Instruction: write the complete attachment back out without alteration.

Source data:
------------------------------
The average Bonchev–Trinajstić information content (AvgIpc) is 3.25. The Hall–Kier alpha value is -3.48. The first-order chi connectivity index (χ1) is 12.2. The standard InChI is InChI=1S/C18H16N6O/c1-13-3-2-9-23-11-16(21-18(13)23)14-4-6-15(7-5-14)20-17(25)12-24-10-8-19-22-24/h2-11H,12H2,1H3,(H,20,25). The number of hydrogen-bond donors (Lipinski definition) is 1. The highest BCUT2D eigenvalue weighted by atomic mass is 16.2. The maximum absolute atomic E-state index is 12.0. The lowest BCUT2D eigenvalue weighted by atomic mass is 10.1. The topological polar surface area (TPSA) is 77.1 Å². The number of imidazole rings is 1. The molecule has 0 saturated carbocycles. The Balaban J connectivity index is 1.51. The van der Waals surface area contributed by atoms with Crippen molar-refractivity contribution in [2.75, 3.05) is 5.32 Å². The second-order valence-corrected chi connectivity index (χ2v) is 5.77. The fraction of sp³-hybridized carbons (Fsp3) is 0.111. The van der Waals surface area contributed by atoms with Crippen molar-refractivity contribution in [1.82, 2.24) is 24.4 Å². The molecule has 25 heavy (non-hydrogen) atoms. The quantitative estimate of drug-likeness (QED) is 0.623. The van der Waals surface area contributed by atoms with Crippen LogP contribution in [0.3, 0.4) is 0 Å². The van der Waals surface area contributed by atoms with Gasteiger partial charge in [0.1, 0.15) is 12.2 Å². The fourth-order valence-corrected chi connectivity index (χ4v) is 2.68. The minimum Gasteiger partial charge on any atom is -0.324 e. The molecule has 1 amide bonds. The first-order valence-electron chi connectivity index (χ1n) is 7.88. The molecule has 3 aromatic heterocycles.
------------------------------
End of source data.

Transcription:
The average Bonchev–Trinajstić information content (AvgIpc) is 3.25. The Hall–Kier alpha value is -3.48. The first-order chi connectivity index (χ1) is 12.2. The standard InChI is InChI=1S/C18H16N6O/c1-13-3-2-9-23-11-16(21-18(13)23)14-4-6-15(7-5-14)20-17(25)12-24-10-8-19-22-24/h2-11H,12H2,1H3,(H,20,25). The number of hydrogen-bond donors (Lipinski definition) is 1. The highest BCUT2D eigenvalue weighted by atomic mass is 16.2. The maximum absolute atomic E-state index is 12.0. The lowest BCUT2D eigenvalue weighted by atomic mass is 10.1. The topological polar surface area (TPSA) is 77.1 Å². The number of imidazole rings is 1. The molecule has 0 saturated carbocycles. The Balaban J connectivity index is 1.51. The van der Waals surface area contributed by atoms with Crippen molar-refractivity contribution in [2.75, 3.05) is 5.32 Å². The second-order valence-corrected chi connectivity index (χ2v) is 5.77. The fraction of sp³-hybridized carbons (Fsp3) is 0.111. The van der Waals surface area contributed by atoms with Crippen molar-refractivity contribution in [1.82, 2.24) is 24.4 Å². The molecule has 25 heavy (non-hydrogen) atoms. The quantitative estimate of drug-likeness (QED) is 0.623. The van der Waals surface area contributed by atoms with Crippen LogP contribution in [0.3, 0.4) is 0 Å². The van der Waals surface area contributed by atoms with Gasteiger partial charge in [0.1, 0.15) is 12.2 Å². The fourth-order valence-corrected chi connectivity index (χ4v) is 2.68. The minimum Gasteiger partial charge on any atom is -0.324 e. The molecule has 1 amide bonds. The first-order valence-electron chi connectivity index (χ1n) is 7.88. The molecule has 3 aromatic heterocycles.